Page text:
- Strong Defence Point is the scenario I picked,
The game also lets you design your own scenarios, but the options are very limited – you cannot even recreate the pretty simple default scenarios with the scenario editor.
That’s where my main problem lies. I did not find the first scenario to be very engaging – I don’t want to spend one hour to inflict 20 damage rather than 10 damage to the attacking force. This leaves the second scenario and your creativity with the scenario editor. Even then, being in the defense is not really that fun against the AI : you will mostly hold your position and shoot at every opportunity. The manual claims the hardest possible combination is the computer as the Soviets attacking and player as the Germans defending, but I found this combination very easy :
Therefore, I consider that the only interesting scenario is to be the attacker in Strong Defence Point (or a manually designed variant). The most difficult combination is probably the Germans attacking and the Americans defending ; attacking with the Soviets is easier, but at least it plays a bit differently due to their emphasis on melee combat :
Not having a lot of interesting scenarios would not have been that bad if there had been more than one board. Sadly, while base Squad Leader had 4 different boards, which could be combined to create different battlefields, Close Assault has only one, with the objective always in the middle – except if you design a scenario otherwise. All the battles quickly look the same, especially since I don’t feel the board is well-suited for what the game has to offer (eg a range advantage is rarely useful given that most of the action happens in the village surrounded by hills). A second board with maybe less cover would have gone a long way.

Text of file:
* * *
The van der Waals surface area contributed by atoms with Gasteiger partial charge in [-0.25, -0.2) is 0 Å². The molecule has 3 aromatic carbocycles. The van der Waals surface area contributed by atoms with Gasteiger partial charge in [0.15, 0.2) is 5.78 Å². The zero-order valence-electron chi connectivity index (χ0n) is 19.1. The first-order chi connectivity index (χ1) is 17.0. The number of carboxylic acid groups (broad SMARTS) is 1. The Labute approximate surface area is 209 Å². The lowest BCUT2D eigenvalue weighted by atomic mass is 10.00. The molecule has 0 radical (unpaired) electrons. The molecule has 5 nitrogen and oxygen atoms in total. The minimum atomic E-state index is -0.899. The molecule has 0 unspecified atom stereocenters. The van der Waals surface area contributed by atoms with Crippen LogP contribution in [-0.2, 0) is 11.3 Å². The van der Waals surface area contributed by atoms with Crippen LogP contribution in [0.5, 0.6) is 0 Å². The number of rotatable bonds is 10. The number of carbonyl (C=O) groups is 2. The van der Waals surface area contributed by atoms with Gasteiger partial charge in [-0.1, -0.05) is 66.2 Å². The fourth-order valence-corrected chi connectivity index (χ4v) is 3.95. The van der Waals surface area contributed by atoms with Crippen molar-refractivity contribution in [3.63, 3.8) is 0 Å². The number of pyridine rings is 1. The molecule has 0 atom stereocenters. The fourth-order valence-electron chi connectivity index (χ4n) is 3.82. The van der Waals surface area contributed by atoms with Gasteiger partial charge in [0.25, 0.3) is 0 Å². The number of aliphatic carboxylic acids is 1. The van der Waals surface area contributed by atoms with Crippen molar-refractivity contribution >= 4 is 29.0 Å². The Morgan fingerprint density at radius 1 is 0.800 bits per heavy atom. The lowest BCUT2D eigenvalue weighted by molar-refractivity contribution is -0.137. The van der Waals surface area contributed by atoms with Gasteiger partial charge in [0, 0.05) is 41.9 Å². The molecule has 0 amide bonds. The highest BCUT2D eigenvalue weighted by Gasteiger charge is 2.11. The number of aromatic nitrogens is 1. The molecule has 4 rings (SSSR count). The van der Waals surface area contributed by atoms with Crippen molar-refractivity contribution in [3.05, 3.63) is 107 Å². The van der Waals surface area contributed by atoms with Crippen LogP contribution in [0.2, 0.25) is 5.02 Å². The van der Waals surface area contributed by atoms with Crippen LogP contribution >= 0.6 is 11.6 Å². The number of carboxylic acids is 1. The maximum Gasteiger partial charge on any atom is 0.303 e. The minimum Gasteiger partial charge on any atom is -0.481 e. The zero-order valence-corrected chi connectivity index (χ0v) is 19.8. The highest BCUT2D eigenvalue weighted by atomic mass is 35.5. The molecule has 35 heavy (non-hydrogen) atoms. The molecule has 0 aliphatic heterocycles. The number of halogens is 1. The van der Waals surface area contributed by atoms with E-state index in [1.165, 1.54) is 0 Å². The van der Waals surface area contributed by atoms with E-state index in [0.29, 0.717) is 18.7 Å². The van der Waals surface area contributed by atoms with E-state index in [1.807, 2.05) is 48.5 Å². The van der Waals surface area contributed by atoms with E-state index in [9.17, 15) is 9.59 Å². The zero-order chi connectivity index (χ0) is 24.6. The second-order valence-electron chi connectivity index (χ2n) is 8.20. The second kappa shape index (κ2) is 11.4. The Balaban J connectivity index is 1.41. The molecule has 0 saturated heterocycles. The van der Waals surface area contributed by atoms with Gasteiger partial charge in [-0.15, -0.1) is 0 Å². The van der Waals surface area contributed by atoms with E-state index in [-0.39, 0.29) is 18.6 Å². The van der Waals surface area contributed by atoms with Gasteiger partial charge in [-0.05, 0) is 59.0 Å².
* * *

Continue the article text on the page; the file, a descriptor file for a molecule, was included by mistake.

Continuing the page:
Rating : Very poor
E. Did I make interesting decisions ?
Yes, though less and less as the battle rages on and actions become more and more obvious.
F. Final rating
Still interesting ! Easy to play, and inheriting most of the solid Squad Leader system, Close Assault has been somewhat protected from graphical obsolescence by not having graphics in the first place – boards and counters definitely don’t age that much – which also means you need the board to enjoy this ! Replayability is low though, and after a few entertaining sessions the game is bound to be shelved.
As expected, Close Assault was reviewed in Computer Gaming World in May 1983. Bob Proctor warns “It is inevitable that close Assault will be compared to Avalon Hill’s Squad Leader […] It is only fair to warn Squad Leaders fans, though, that if they buy Close Assault hoping to have a computer Squad Leader opponent they will be disappointed”. As I mentioned earlier, Proctor then lists the differences between the two games – the one he seems to like the most is the rule about not dying on the battlefield if you don’t want the AI to command in your stead. Finally, Proctor claims that he prefered Legionnaire but still Close Assault is the best Avalon Hill game for Apple and TRS-80.
Strangely, I could not find many other reviews, though the few I could find were positive. The most significant example comes from SoftTalk in August 1983 : “Close Assault represents a refreshing change in computer wargaming. [It is] a first-rate entry into the war game arena.” Possibly, “computer-assisted wargames” were seen as something of the past already. Despite Bob Proctor’s praise, Robert Evans totally ignored the game in his first May 1987 article in CGW listing all the WW2 wargames, and only recalled it in 1991 to state the game is “awkward, clumsy and obsolete.” I am much less negative, and I am looking forward to playing the early Simulations Canada computer-assisted wargames, provided I find them, which is sadly far from guaranteed.
On an unrelated topic I found The Alien to be a perfect game for an interactive Commenters Command. We are still missing a few players so join up.